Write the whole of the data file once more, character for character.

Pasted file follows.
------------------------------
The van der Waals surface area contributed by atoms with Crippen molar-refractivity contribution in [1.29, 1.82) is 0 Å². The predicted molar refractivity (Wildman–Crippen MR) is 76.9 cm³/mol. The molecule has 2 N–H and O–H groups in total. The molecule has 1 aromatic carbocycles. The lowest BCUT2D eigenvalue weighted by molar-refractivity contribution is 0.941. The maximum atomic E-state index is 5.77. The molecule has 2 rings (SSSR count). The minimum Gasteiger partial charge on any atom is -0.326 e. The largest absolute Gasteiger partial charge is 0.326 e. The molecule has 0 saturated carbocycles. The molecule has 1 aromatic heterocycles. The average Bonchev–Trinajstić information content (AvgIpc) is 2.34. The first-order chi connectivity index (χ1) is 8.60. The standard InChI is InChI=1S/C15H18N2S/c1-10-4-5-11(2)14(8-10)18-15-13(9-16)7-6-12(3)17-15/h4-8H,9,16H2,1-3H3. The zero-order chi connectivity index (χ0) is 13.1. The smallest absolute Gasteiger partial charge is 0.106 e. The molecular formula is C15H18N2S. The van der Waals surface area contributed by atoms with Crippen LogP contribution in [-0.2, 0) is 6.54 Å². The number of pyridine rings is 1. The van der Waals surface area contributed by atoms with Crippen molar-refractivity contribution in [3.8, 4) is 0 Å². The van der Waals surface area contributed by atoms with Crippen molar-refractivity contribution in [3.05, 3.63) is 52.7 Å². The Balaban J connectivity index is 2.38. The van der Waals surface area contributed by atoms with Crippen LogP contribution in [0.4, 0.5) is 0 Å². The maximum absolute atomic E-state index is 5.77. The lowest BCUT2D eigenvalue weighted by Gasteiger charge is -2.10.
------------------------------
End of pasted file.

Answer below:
The van der Waals surface area contributed by atoms with Crippen molar-refractivity contribution in [1.29, 1.82) is 0 Å². The predicted molar refractivity (Wildman–Crippen MR) is 76.9 cm³/mol. The molecule has 2 N–H and O–H groups in total. The molecule has 1 aromatic carbocycles. The lowest BCUT2D eigenvalue weighted by molar-refractivity contribution is 0.941. The maximum atomic E-state index is 5.77. The molecule has 2 rings (SSSR count). The minimum Gasteiger partial charge on any atom is -0.326 e. The largest absolute Gasteiger partial charge is 0.326 e. The molecule has 0 saturated carbocycles. The molecule has 1 aromatic heterocycles. The average Bonchev–Trinajstić information content (AvgIpc) is 2.34. The first-order chi connectivity index (χ1) is 8.60. The standard InChI is InChI=1S/C15H18N2S/c1-10-4-5-11(2)14(8-10)18-15-13(9-16)7-6-12(3)17-15/h4-8H,9,16H2,1-3H3. The zero-order chi connectivity index (χ0) is 13.1. The smallest absolute Gasteiger partial charge is 0.106 e. The molecular formula is C15H18N2S. The van der Waals surface area contributed by atoms with Crippen LogP contribution in [-0.2, 0) is 6.54 Å². The number of pyridine rings is 1. The van der Waals surface area contributed by atoms with Crippen molar-refractivity contribution in [3.8, 4) is 0 Å². The van der Waals surface area contributed by atoms with Crippen molar-refractivity contribution in [3.05, 3.63) is 52.7 Å². The Balaban J connectivity index is 2.38. The van der Waals surface area contributed by atoms with Crippen LogP contribution in [0.4, 0.5) is 0 Å². The maximum absolute atomic E-state index is 5.77. The lowest BCUT2D eigenvalue weighted by Gasteiger charge is -2.10.